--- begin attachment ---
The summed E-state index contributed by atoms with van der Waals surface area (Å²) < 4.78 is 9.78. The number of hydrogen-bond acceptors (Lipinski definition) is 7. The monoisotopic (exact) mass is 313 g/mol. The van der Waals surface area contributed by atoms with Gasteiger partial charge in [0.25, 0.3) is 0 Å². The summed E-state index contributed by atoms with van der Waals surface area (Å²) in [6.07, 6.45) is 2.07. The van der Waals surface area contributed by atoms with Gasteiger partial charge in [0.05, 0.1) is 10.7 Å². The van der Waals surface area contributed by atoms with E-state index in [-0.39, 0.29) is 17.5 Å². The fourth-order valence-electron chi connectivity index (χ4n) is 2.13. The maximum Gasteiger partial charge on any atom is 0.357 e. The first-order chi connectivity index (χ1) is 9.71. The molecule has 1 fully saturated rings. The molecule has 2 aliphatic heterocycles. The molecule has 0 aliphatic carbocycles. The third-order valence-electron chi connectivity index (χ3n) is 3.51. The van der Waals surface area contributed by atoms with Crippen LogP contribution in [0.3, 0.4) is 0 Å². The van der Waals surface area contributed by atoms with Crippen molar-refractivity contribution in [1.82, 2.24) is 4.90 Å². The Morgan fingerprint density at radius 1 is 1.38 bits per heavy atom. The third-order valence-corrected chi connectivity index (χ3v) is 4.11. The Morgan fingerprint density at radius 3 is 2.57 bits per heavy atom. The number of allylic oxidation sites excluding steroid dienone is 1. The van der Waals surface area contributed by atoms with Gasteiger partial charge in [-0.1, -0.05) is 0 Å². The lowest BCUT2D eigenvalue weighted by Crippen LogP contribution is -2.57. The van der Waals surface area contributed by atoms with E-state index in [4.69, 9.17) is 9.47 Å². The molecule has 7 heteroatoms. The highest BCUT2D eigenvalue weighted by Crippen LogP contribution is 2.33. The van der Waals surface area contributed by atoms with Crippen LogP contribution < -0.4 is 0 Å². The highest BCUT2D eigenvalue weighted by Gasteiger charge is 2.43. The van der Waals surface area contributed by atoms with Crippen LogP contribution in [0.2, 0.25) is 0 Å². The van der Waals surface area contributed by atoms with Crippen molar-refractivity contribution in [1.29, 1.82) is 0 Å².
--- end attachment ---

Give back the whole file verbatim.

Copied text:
The summed E-state index contributed by atoms with van der Waals surface area (Å²) < 4.78 is 9.78. The number of hydrogen-bond acceptors (Lipinski definition) is 7. The monoisotopic (exact) mass is 313 g/mol. The van der Waals surface area contributed by atoms with Gasteiger partial charge in [0.25, 0.3) is 0 Å². The summed E-state index contributed by atoms with van der Waals surface area (Å²) in [6.07, 6.45) is 2.07. The van der Waals surface area contributed by atoms with Gasteiger partial charge in [0.05, 0.1) is 10.7 Å². The van der Waals surface area contributed by atoms with E-state index in [-0.39, 0.29) is 17.5 Å². The fourth-order valence-electron chi connectivity index (χ4n) is 2.13. The maximum Gasteiger partial charge on any atom is 0.357 e. The first-order chi connectivity index (χ1) is 9.71. The molecule has 1 fully saturated rings. The molecule has 2 aliphatic heterocycles. The molecule has 0 aliphatic carbocycles. The third-order valence-electron chi connectivity index (χ3n) is 3.51. The van der Waals surface area contributed by atoms with Crippen LogP contribution in [0.3, 0.4) is 0 Å². The van der Waals surface area contributed by atoms with Crippen molar-refractivity contribution in [1.82, 2.24) is 4.90 Å². The Morgan fingerprint density at radius 1 is 1.38 bits per heavy atom. The third-order valence-corrected chi connectivity index (χ3v) is 4.11. The Morgan fingerprint density at radius 3 is 2.57 bits per heavy atom. The number of allylic oxidation sites excluding steroid dienone is 1. The van der Waals surface area contributed by atoms with Gasteiger partial charge in [-0.1, -0.05) is 0 Å². The lowest BCUT2D eigenvalue weighted by Crippen LogP contribution is -2.57. The van der Waals surface area contributed by atoms with E-state index in [4.69, 9.17) is 9.47 Å². The molecule has 7 heteroatoms. The highest BCUT2D eigenvalue weighted by Crippen LogP contribution is 2.33. The van der Waals surface area contributed by atoms with Crippen LogP contribution < -0.4 is 0 Å². The highest BCUT2D eigenvalue weighted by Gasteiger charge is 2.43. The van der Waals surface area contributed by atoms with Crippen LogP contribution in [0.2, 0.25) is 0 Å². The van der Waals surface area contributed by atoms with Crippen molar-refractivity contribution in [1.29, 1.82) is 0 Å².